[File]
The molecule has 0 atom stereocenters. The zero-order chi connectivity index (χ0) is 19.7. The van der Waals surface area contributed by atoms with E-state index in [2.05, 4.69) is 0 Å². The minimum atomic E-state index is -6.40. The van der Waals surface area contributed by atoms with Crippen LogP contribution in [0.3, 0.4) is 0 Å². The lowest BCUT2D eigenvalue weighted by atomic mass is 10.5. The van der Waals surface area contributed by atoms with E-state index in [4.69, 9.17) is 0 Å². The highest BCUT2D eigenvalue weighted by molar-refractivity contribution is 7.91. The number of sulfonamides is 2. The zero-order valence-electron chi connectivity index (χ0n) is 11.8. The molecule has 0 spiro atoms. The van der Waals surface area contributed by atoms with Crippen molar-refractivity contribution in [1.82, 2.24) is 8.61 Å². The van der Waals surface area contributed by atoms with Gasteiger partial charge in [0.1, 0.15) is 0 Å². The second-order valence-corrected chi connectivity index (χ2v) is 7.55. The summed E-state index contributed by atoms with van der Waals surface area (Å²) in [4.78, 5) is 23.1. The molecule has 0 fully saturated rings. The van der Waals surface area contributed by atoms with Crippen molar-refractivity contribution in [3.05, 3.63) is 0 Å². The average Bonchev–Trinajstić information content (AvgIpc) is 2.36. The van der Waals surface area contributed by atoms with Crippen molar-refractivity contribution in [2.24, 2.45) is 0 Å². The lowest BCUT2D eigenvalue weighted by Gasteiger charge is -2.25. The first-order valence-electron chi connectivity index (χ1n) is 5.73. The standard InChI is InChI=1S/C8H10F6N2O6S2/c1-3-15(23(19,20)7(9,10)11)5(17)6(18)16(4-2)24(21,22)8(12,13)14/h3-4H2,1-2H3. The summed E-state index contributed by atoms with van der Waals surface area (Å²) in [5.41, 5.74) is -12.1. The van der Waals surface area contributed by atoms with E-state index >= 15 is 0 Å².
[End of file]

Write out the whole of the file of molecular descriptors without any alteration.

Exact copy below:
The molecule has 0 atom stereocenters. The zero-order chi connectivity index (χ0) is 19.7. The van der Waals surface area contributed by atoms with E-state index in [2.05, 4.69) is 0 Å². The minimum atomic E-state index is -6.40. The van der Waals surface area contributed by atoms with Crippen LogP contribution in [0.3, 0.4) is 0 Å². The lowest BCUT2D eigenvalue weighted by atomic mass is 10.5. The van der Waals surface area contributed by atoms with E-state index in [4.69, 9.17) is 0 Å². The highest BCUT2D eigenvalue weighted by molar-refractivity contribution is 7.91. The number of sulfonamides is 2. The zero-order valence-electron chi connectivity index (χ0n) is 11.8. The molecule has 0 spiro atoms. The van der Waals surface area contributed by atoms with Crippen molar-refractivity contribution in [1.82, 2.24) is 8.61 Å². The van der Waals surface area contributed by atoms with Gasteiger partial charge in [0.1, 0.15) is 0 Å². The second-order valence-corrected chi connectivity index (χ2v) is 7.55. The summed E-state index contributed by atoms with van der Waals surface area (Å²) in [4.78, 5) is 23.1. The molecule has 0 fully saturated rings. The van der Waals surface area contributed by atoms with Crippen molar-refractivity contribution in [3.05, 3.63) is 0 Å². The average Bonchev–Trinajstić information content (AvgIpc) is 2.36. The van der Waals surface area contributed by atoms with Crippen molar-refractivity contribution in [2.24, 2.45) is 0 Å². The lowest BCUT2D eigenvalue weighted by Gasteiger charge is -2.25. The first-order valence-electron chi connectivity index (χ1n) is 5.73. The standard InChI is InChI=1S/C8H10F6N2O6S2/c1-3-15(23(19,20)7(9,10)11)5(17)6(18)16(4-2)24(21,22)8(12,13)14/h3-4H2,1-2H3. The summed E-state index contributed by atoms with van der Waals surface area (Å²) in [5.41, 5.74) is -12.1. The van der Waals surface area contributed by atoms with E-state index >= 15 is 0 Å².